What’s Included in NVIDIA DGX-1 Support

  • Access to the latest software updates and upgrades
  • Direct communication with NVIDIA technical experts
  • NVIDIA cloud management: container repository, container management, job scheduling, and system performance monitoring and new software updates
  • Searchable NVIDIA knowledge base with how-to articles, application notes and product documentation
  • Rapid response and timely issue resolution through support portal and 24×7 phone access
  • Lifecycle support for NVIDIA DGX Deep Learning software
  • Hardware support, firmware upgrades, diagnostics and remote and onsite resolution of hardware issues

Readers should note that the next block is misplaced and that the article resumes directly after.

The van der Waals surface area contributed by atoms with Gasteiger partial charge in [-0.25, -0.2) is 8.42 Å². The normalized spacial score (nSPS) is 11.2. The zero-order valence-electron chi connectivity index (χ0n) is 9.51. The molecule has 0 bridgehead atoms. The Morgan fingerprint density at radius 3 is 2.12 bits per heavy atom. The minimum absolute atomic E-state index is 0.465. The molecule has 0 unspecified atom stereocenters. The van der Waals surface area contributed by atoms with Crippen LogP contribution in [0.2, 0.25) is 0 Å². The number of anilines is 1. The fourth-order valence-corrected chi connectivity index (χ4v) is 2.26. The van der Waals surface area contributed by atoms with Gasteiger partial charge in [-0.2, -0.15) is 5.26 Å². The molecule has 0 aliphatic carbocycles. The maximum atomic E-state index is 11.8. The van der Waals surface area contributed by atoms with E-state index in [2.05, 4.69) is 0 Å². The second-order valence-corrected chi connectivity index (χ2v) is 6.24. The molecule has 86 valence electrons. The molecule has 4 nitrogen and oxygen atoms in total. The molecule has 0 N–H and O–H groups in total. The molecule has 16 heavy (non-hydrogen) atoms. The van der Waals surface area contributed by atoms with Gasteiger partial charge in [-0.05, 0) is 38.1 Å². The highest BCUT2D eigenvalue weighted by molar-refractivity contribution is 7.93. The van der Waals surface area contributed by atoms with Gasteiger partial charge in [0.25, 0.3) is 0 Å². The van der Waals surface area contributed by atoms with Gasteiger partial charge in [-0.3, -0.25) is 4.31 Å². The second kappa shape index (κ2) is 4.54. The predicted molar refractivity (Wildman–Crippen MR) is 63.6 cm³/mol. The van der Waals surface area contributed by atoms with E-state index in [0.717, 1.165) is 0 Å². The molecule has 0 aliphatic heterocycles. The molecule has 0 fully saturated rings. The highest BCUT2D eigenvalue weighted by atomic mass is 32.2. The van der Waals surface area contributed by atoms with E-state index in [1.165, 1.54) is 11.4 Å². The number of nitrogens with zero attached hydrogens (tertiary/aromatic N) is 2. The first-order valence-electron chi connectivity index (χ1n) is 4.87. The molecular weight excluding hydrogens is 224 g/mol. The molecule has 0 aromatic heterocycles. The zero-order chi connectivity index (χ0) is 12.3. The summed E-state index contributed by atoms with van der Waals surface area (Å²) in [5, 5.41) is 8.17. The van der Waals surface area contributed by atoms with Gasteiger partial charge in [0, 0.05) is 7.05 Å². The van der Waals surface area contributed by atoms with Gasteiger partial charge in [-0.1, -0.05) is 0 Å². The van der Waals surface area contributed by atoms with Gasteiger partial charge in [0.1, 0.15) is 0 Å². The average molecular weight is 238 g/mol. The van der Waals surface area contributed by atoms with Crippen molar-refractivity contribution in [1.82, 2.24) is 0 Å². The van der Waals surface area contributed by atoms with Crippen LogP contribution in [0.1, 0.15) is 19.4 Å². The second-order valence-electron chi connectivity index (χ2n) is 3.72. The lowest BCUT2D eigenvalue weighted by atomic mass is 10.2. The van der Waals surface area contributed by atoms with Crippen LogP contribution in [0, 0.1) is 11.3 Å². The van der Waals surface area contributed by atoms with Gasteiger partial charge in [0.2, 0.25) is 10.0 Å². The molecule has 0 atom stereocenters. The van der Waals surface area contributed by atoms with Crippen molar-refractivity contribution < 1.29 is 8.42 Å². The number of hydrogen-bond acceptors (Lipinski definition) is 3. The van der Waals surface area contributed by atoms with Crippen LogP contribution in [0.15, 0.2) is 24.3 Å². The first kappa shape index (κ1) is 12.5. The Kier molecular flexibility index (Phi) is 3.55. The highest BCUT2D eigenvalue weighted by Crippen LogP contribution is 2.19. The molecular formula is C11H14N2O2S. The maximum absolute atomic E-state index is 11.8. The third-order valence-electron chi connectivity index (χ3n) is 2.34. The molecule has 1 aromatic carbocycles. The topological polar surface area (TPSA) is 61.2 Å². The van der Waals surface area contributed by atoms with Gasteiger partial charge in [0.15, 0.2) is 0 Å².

• Next day shipment for replacement parts

To learn more, visit our pages for the DGX-1 and DGX Station.

IBM Power Systems with PowerAI

IBM’s commitment to innovative chip and system design for HPC and AI workloads has created a platform for next-generation computing. Through collaboration with NVIDIA, the IBM Power Systems are the only available GPU platforms that integrate NVLink connectivity between the CPU and GPU. IBM’s latest AC922 Power System release delivers 10x the throughput over traditional x86 systems. Additionally, Microway integrates IBM PowerAI to provide faster time to deployment with their optimized software distribution.


Coherence: for World’s Simplest GPU Programming

IBM Power Processor Logo
Finally, the CPU and GPU speak the same language. The first and only shared (coherent) memory space between CPU and NVIDIA® Tesla® GPU is here. Eliminate hundreds to thousands of lines of specialized programming and data transfers: only with POWER9 and Tesla V100 on Power Systems AC922.

Nearly 5X the CPU:GPU Bandwidth; nearly 10X the Data Throughput